Ron Holloway comes home to D.C. for a rare show at Blues Alley
As saxophonist Ron Holloway tries to explain why he's no longer a fixture on the Washington club scene, the answer quickly becomes apparent.
His iPhone chimes; it's a text message from guitarist Warren Haynes, a member of the Allman Brothers Band and frontman for Gov't Mule. Haynes is writing to confirm yet another booking -- Holloway will join Gov't Mule onstage the next night in Richmond.
The Washington native's conspicuous absence in and around town -- he returns to Blues Alley on Saturday night for the first time in several years -- has a lot to do with the fact that a remarkable array of prominent rock and blues musicians have his number.
Bred on bebop, Holloway befriended jazz legends Freddie Hubbard, Dizzy Gillespie and Sonny Rollins early on, long before recording a series of well-received, major-label jazz albums in the '90s. Before becoming a recording artist in his own right, he supported other musicians in Washington and on the road, including memorable stints with musician-poet Gil Scott-Heron ("He would always create this meditative vibe in concert") and absurdist rocker Root Boy Slim ("That's when I knew I had joined the circus"). A decade ago, it was impossible to scan regional club listings without realizing how busy Holloway was on the local front.
Several connections with well-known musicians have followed in recent years: gigs with Little Feat, Shemekia Copeland, Derek Trucks, Taj Mahal, Carlos Santana; tours with the Allmans and Gov't Mule; a four-year run in blues singer Susan Tedeschi's band. Suffice it to say that the 56-year-old reedman has been on the road a lot.
Holloway's enthusiasm for straightahead jazz remains undiminished. A conversation with the multiple Washington Area Music Association award-winner (42 Wammies at last count) is peppered with anecdotes about his first encounter with trumpet legend Gillespie -- in 1977, at the now defunct Showboat Lounge in Silver Spring -- and his early, profoundly influential experiences with fellow tenor saxophonist Rollins, now a close friend and supporter.
But Holloway attributes his popularity in rock and blues circles to the fact that he has never dismissed other musical forms. After all, he says, "when I'm playing with an R&B or blues group, somewhere in the back of my consciousness I know that it's always possible to make a beautiful statement using a simple form."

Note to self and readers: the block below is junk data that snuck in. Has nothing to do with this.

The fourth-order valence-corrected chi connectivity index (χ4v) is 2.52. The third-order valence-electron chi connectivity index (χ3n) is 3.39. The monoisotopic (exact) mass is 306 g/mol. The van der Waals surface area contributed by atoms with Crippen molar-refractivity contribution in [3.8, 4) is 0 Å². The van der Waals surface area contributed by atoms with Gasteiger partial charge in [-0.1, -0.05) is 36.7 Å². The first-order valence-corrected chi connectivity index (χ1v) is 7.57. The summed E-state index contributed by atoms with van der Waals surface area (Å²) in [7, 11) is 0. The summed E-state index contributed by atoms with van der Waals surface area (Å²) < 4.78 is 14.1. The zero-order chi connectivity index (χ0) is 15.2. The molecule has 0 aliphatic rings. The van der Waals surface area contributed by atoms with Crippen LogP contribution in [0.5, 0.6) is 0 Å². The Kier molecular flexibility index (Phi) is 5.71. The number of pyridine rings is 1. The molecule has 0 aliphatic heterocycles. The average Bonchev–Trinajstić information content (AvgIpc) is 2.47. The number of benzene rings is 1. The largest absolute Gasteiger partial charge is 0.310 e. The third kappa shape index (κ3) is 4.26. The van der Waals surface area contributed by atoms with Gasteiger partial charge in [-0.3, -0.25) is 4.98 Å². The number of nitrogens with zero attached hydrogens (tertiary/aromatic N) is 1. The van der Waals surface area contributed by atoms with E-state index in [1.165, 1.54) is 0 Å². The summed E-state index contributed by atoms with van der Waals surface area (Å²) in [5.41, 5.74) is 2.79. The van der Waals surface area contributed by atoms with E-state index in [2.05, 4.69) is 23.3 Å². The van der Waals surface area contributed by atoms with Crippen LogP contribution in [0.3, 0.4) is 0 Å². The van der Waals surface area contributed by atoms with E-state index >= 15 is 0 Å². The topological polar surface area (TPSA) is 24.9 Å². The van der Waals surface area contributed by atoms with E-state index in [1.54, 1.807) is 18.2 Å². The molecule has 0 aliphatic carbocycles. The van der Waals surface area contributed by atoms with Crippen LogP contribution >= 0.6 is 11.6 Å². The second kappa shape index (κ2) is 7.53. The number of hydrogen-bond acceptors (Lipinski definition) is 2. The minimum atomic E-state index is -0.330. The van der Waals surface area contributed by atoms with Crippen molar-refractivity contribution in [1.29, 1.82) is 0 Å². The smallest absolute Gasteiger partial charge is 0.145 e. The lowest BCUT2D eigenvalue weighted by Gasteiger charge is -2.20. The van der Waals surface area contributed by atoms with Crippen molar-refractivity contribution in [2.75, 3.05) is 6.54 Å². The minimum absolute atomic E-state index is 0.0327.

The trick in any musical setting, as Holloway sees it, is to project your own personality without compromising the aims of the band or losing sight of the audience's expectations.
He credits his long tenure with Scott-Heron in the '80s for preparing him for the some of the supporting roles he plays today. "You were very much in the zone playing with Gil," he says. "As a musician, you felt like he put you in the position of a character actor. You were interpreting the mood of the piece, the message in his lyrics."
The rock and blues stars Holloway collaborates with these days are aware of his strong ties to Gillespie and other jazz greats. "But they also know that I don't go onstage thinking that I have to play down to any audience," he says. "When my solo comes around, that's the time to communicate my feelings. I usually play in context at first, then stretch the boundaries a little -- maybe toss in some things that reflect my other musical experiences -- then end in a way that's not going to throw anybody off. I like adding some surprises, though. That can only be a good thing."
At Blues Alley, the saxophonist will get a chance to play jazz, pop and soul for a hometown crowd with a big assist from vocalist Julia Nixon. But who knows when he'll be back.
"All the relationships I have with the musicians I've been playing with recently are ongoing things," he says. "So I guess I haven't made any enemies."
Joyce is a freelance writer.
RON HOLLOWAY Appearing Saturday with Julia Nixon at Blues Alley, 1073 Wisconsin Ave. NW. Shows start at 8 and 10 p.m. Tickets: $25. 202-337-4141. http:/